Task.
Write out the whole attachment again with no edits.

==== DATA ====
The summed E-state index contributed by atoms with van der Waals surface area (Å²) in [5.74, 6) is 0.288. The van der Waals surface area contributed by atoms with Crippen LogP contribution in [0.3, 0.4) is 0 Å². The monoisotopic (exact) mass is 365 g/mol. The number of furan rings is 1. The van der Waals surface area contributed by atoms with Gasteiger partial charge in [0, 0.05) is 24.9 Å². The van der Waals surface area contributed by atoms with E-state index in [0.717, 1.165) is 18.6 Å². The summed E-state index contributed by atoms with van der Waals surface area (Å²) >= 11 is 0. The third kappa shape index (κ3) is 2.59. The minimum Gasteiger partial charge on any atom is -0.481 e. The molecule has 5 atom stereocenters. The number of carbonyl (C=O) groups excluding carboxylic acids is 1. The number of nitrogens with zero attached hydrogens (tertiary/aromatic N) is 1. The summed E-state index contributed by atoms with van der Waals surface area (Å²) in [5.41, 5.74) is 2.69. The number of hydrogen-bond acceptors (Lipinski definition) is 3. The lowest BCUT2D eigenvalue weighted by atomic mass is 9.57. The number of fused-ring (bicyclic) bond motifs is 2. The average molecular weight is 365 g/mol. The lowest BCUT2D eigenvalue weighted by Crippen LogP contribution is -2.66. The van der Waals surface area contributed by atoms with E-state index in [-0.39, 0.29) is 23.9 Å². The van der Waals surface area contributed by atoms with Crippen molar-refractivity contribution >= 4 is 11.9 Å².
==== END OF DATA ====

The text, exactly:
The summed E-state index contributed by atoms with van der Waals surface area (Å²) in [5.74, 6) is 0.288. The van der Waals surface area contributed by atoms with Crippen LogP contribution in [0.3, 0.4) is 0 Å². The monoisotopic (exact) mass is 365 g/mol. The number of furan rings is 1. The van der Waals surface area contributed by atoms with Gasteiger partial charge in [0, 0.05) is 24.9 Å². The van der Waals surface area contributed by atoms with E-state index in [0.717, 1.165) is 18.6 Å². The summed E-state index contributed by atoms with van der Waals surface area (Å²) >= 11 is 0. The third kappa shape index (κ3) is 2.59. The minimum Gasteiger partial charge on any atom is -0.481 e. The molecule has 5 atom stereocenters. The number of carbonyl (C=O) groups excluding carboxylic acids is 1. The number of nitrogens with zero attached hydrogens (tertiary/aromatic N) is 1. The summed E-state index contributed by atoms with van der Waals surface area (Å²) in [5.41, 5.74) is 2.69. The number of hydrogen-bond acceptors (Lipinski definition) is 3. The lowest BCUT2D eigenvalue weighted by atomic mass is 9.57. The number of fused-ring (bicyclic) bond motifs is 2. The average molecular weight is 365 g/mol. The lowest BCUT2D eigenvalue weighted by Crippen LogP contribution is -2.66. The van der Waals surface area contributed by atoms with E-state index in [-0.39, 0.29) is 23.9 Å². The van der Waals surface area contributed by atoms with Crippen molar-refractivity contribution >= 4 is 11.9 Å².